Blue Whale Update: From Trenton with Love

Posted: December 22, 2015 - 11:25 , by Stacey Kerr
It took a team of seven people to lift the blue whale heart enough to finish wrapping it. Photo by Stacey Lee Kerr

It’s that time of year where many of us are pretty focused on the holidays. Spending time with family and friends, baking and eating loads of treats, and - let’s be honest - the gifts. Finding them, buying them, wrapping them, and getting them to where they need to go, whether the destination is under the Christmas tree, or to be mailed to relatives somewhere else around the world.

So, given that everybody’s in this present-logistics state of mind, we have a gift-wrapping question for you… how do you ship a blue whale heart?

WPY - The Proof is in the Picture

Posted: November 20, 2015 - 14:10 , by Stacey Kerr
“Tundra Buggy and Sun Dog” Don Gutoski’s snowy view on a photography adventure in Cape Churchill, Manitoba.

Guest Blog written by Environmental Visual Communication student Kendra Marjerrison

For some wildlife photographers, a kill shot is the ultimate goal. It creates compelling photographs that highlight moments people don’t often get to see. For others, it’s a difficult scene to witness from behind the lens. Don, the 2015 Wildlife Photographer of the Year, had no idea that the predatory behaviour captured in the photograph he took on the last day of his northern adventure would be more than just an interesting shot. It’s a powerful story about what can happen when the Earth becomes warmer and two competing predators, the red fox and the Arctic fox, are driven to cross paths...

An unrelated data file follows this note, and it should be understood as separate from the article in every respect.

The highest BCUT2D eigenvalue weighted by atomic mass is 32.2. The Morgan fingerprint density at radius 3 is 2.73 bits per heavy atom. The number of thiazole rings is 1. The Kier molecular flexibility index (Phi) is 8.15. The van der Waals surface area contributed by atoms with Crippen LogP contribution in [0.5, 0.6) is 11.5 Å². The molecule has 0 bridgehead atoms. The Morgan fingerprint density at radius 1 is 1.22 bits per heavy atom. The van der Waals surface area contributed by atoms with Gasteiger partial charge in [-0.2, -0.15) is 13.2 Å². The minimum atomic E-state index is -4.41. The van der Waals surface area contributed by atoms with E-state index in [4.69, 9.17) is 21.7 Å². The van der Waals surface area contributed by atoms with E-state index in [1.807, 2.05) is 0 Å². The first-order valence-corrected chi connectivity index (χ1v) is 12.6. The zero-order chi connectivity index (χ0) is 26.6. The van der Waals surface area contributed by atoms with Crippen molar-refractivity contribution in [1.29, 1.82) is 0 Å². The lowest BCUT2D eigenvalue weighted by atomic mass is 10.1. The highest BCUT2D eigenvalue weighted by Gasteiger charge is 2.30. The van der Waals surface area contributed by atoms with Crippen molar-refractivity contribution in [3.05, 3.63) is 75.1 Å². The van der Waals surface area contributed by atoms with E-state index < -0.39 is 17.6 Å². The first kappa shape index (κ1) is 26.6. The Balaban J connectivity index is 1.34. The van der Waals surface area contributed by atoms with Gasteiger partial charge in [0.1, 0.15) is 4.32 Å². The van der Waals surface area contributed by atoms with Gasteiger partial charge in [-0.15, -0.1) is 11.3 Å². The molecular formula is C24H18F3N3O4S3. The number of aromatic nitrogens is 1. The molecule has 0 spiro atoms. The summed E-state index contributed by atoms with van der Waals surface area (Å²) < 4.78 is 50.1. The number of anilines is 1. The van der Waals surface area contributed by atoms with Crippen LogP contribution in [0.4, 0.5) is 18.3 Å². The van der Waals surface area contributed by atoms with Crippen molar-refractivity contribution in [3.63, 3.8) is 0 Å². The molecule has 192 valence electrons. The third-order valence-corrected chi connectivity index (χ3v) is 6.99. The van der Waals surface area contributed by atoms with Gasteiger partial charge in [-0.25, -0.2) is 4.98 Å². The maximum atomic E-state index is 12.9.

Nature Stories through Photography: Insights from Connor Stefanison

Posted: November 17, 2015 - 13:33 , by Stacey Kerr
Connor Stefanison at the Wildlife Photographer of the Year Exhibition at Natural History Museum, UK

Guest Blog written by Environmental Visual Communication student Sean de Francia

Connor Stefanison is this year’s recipient of the Rising Star Portfolio Award, given to outstanding photographers 18-25 for images that will be featured at the Wildlife Photographer of the Year Exhibit. He was also awarded the Eric Hosking Portfolio Award in 2013. Here he shares his insights into producing powerful narratives through nature and wildlife photography.